Cary Fukunaga’s two-part adaptation of Stephen King’s It is one of my most anticipated films. While I haven’t read every King novel (I’ve just begun a possibly lifelong endeavor to do just this), It is my favorite work of his. It was the first King novel I ever read (gifted to me by my awesome fifth grade teacher) and the story about an ancient evil and the friends who combat It hasn’t left my imagination since then.
The 1990 miniseries expanded the story’s audience, and while the film has not withstood the test of time, the undeniable highlight of that adaptation was Tim Curry’s portrayal of Pennywise the Dancing Clown, one of the forms It takes in order to lure children to their deaths. Because of Curry’s iconic performance, casting the role of Pennywise for the new film has been one of those fan favorite pastimes (I expect your contributions, Chewers).
Apparently, this has been just as big a dilemma for Fukunaga. In an interview with Brazilian newspaper O Globo (translated by a reader at Bloody Disgusting), Fukunaga talks about the film and casting Pennywise:
“This will be my first movie in the US and I’m still trying to find the perfect guy to play Pennywise,” Fukunaga added. “It’s really good to know Stephen [King] likes what we did. We (Fukunaga and writers David Kajganich and Chase Palmer) changed names, dates, dynamics, but the spirit is similar to what he’d like to see in cinemas, I think.”
Time for some examination. The popular theory has been that the story’s time frame will be updated to bring it to the present, and Fukunaga’s comment about changing dates seems like a big confirmation of that. The original story was primarily set in two periods: the 1950s and the 1980s. The creature known as It appears in the small town of Derry roughly every thirty years to feed, so this means the new film will be set in the 1980s and the present day.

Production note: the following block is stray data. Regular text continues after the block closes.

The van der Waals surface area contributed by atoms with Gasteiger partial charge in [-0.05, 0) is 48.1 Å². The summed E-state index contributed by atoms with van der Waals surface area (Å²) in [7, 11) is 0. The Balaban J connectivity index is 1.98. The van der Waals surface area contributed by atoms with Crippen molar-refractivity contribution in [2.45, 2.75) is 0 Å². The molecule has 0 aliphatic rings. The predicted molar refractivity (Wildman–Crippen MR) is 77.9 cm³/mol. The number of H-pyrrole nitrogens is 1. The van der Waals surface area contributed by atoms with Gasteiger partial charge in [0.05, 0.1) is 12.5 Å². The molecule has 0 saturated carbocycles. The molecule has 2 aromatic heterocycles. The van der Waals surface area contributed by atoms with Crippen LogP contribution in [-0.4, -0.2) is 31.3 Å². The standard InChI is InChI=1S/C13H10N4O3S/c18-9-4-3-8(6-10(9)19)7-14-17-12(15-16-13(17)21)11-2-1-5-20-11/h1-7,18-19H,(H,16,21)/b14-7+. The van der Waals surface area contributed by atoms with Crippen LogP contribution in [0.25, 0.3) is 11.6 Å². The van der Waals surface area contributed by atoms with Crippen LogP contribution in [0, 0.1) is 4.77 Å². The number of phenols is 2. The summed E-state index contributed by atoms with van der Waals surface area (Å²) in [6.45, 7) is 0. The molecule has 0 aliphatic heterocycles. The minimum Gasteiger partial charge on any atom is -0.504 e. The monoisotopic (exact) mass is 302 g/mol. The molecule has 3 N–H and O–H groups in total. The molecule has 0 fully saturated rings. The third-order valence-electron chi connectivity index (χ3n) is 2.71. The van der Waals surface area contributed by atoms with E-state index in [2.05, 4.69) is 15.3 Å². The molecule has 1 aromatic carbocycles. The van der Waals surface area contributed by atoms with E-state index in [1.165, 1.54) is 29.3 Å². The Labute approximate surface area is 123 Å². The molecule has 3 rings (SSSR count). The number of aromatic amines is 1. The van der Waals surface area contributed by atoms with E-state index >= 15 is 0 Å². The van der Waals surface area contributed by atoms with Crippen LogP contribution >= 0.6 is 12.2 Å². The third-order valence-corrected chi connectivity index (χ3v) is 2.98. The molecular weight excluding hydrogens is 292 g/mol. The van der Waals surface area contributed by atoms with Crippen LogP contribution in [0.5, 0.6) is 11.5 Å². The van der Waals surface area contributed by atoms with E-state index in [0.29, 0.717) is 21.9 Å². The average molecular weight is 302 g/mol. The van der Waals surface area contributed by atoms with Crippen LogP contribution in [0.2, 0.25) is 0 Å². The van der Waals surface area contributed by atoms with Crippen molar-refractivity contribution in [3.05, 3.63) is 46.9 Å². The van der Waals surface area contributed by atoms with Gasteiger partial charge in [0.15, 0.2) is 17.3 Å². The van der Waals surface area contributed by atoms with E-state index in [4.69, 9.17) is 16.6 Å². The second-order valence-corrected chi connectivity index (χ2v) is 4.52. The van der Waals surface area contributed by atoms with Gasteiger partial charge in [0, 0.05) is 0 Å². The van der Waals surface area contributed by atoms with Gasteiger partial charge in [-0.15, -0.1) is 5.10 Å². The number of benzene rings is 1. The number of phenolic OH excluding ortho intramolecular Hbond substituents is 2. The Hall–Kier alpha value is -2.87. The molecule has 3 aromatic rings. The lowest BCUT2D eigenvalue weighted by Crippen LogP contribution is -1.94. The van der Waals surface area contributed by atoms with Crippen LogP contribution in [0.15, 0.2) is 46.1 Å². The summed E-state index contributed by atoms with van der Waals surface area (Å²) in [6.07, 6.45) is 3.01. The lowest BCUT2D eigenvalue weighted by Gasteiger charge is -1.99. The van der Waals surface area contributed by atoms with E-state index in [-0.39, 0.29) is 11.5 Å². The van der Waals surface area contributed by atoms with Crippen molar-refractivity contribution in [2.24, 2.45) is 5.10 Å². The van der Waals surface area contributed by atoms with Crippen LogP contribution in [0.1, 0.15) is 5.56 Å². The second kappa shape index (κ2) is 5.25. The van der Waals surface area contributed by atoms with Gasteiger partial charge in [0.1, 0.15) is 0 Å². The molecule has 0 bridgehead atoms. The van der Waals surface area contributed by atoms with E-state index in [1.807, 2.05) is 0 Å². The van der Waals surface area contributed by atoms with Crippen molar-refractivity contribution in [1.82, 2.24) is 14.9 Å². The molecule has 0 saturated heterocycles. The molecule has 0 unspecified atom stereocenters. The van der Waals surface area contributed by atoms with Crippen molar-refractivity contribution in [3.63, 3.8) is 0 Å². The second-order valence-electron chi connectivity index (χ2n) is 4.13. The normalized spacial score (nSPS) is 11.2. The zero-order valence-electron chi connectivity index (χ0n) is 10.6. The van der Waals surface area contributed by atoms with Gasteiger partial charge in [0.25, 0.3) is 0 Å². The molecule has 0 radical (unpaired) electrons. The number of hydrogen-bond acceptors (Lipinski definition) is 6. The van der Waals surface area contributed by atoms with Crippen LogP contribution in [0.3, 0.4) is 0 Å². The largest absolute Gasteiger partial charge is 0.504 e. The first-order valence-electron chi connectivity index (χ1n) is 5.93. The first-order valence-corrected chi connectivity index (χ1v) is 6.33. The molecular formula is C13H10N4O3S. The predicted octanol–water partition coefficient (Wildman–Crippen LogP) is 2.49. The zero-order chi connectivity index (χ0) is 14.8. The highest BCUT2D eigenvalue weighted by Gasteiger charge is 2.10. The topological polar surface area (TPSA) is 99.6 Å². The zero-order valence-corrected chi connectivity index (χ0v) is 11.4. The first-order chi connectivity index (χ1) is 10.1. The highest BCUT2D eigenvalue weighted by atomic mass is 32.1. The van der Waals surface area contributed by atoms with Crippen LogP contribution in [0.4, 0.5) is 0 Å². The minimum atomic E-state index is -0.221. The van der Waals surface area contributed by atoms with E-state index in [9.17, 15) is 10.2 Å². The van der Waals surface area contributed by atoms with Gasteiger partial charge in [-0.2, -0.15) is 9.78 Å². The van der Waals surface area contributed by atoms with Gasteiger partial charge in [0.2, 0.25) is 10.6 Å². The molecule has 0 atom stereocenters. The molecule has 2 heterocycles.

This changes a lot about the story. It is very much Stephen King’s love letter to the film monsters of his childhood’s era, so having the film take place in the 80s will mean that the inspirations for It’s forms will have to somewhat change. It won’t be particularly believable if the teenage werewolf from I Was A Teenage Werewolf is one of the kids’ fears. But, there’s room there to play. In the 1980s period of the novel, a kid swears that he saw the shark from Jaws in a canal. How cool would that be to see in this new iteration?
While I’m not ecstatic about the change in the story’s time period, I trust Fukunaga. He goes on to talk about his commitment to the project:
“I’ve been in this project for about five years,” says Fukunaga in the translation. “I had already read versions of the script but nothing felt right. Everybody tried to put too much into it, telling it from the perspective of the adult and the child in a two-hour movie. It didn’t fit. So I decided to throw it all away and start from scratch.”
There’s no other film currently in production (the plan is to start shooting the first part this summer) that I want to be successful and satisfactory more than It. With films like The Babadook and It Follows gaining widespread critical acclaim, and Guillermo del Toro’s grandiose Crimson Peak due this October, it feels like the horror genre could be headed towards a great new era: the return of the A-list horror movie. I wrote a big piece about this on my blog, which you can read here, and in that I champion It as a potential watershed film for the genre. It’s a well-known story by the most recognizable horror fiction writer of all time, so its chances at hitting the culture in a big way are a lot better than most horror films.
I’d love nothing more than to talk about this film with you, Chewers. Hit up the comments and the forums so I can tell you why I think Paul Giamatti isn’t my top choice for Pennywise.